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Kinetics of the Skull in the Chicken (Gallus Gallus Domesticus)

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image of Netherlands Journal of Zoology
For more content, see Archives Néerlandaises de Zoologie (Vol 1-17) and Animal Biology (Vol 53 and onwards).

Domestic fowl have prokinetic skulls and are equipped with a flexible but inextensible postorbital ligament, connecting the braincase with the external process of the mandible. According to BOCK (1964), the latter point of attachment acts as a fulcrum for the rotating mandible, whenever this ligament is taut (loaded), establishing a 'coupled cranial kinesis' in which the movements of upper and lower jaws are not independent of one another but are coupled mechanically. In this view coupled cranial kinesis will be the result, for instance if the M. depressor mandibulae contracts alone or ahead of the M. protractor pterygoidei when opening the beak. BOCK (1964) allows for the fact that "considerable independent movement of the jaws is possible" in a coupled kinetic skull. Cinematographic and electromyographic analyses were used to determine if and when coupled kinesis is utilized by the chicken during pecking behaviour. The results show that coupled cranial kinesis does not play a dominant role during feeding. Opening of the beak prior to the grasp of the food is the result of protractor activity starting some 20 msec ahead of depressor activity, precluding the possibility of coupled kinesis. According to the analyses it seems unlikely that coupled kinesis is used during any beak opening stages of the pecking behaviour. However, coupled kinesis could have been utilized in closing of the bill. If coupled kinesis is operative the elevated upper jaw cannot be depressed without simultaneously raising the mandible. Contrary to what may be expected in a coupled kinetic skull, in 26 out of 34 grasps the lower jaw is not raised when the upper jaw is lowered. Nevertheless, simultaneous closing of both bills occurs in 40% and possibly even up to 75% of food transporting acts. Whereas the primary and necessary condition for coupled kinesis, viz. loading of the postorbital ligament, could as yet not be measured successfully, a firm conclusion on coupled kinesis during closing of the beak is still pending.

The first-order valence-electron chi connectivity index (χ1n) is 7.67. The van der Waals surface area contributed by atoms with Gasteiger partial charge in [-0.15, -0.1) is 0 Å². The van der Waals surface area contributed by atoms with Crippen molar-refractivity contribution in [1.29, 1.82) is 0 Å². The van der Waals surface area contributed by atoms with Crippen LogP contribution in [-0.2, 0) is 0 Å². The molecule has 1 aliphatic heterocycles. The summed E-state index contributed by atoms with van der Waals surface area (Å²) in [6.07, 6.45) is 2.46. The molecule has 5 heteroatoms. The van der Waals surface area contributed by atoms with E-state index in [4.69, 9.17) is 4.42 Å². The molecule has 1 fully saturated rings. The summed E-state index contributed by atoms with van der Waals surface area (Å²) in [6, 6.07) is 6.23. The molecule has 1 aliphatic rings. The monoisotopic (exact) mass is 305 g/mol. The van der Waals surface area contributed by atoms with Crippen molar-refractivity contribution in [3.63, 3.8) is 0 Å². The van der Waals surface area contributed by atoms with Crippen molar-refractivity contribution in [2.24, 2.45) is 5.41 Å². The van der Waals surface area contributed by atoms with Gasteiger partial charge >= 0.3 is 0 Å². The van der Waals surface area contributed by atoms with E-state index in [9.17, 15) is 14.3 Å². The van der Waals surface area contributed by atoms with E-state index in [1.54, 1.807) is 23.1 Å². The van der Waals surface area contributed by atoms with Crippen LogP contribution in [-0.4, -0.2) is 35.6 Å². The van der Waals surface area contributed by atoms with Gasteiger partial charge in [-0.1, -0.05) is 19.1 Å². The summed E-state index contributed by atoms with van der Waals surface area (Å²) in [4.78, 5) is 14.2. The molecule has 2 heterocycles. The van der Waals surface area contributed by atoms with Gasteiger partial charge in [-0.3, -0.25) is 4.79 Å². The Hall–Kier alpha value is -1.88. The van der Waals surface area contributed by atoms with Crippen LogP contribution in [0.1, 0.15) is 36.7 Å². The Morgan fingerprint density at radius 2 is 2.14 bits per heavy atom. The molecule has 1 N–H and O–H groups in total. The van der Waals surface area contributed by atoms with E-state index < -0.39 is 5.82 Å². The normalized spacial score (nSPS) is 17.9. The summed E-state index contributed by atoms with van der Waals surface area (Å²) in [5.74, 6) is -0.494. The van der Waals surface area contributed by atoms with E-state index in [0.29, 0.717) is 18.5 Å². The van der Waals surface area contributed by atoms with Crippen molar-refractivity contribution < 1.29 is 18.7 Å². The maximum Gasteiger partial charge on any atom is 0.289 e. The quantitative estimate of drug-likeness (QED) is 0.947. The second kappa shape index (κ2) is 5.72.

Affiliations: 1: (Neurobehavioural Morphology, Zoological Laboratory, Leiden University, Kaiserstraat 63, P.O. Box 9516, 2300 RA Leiden, The Netherlands


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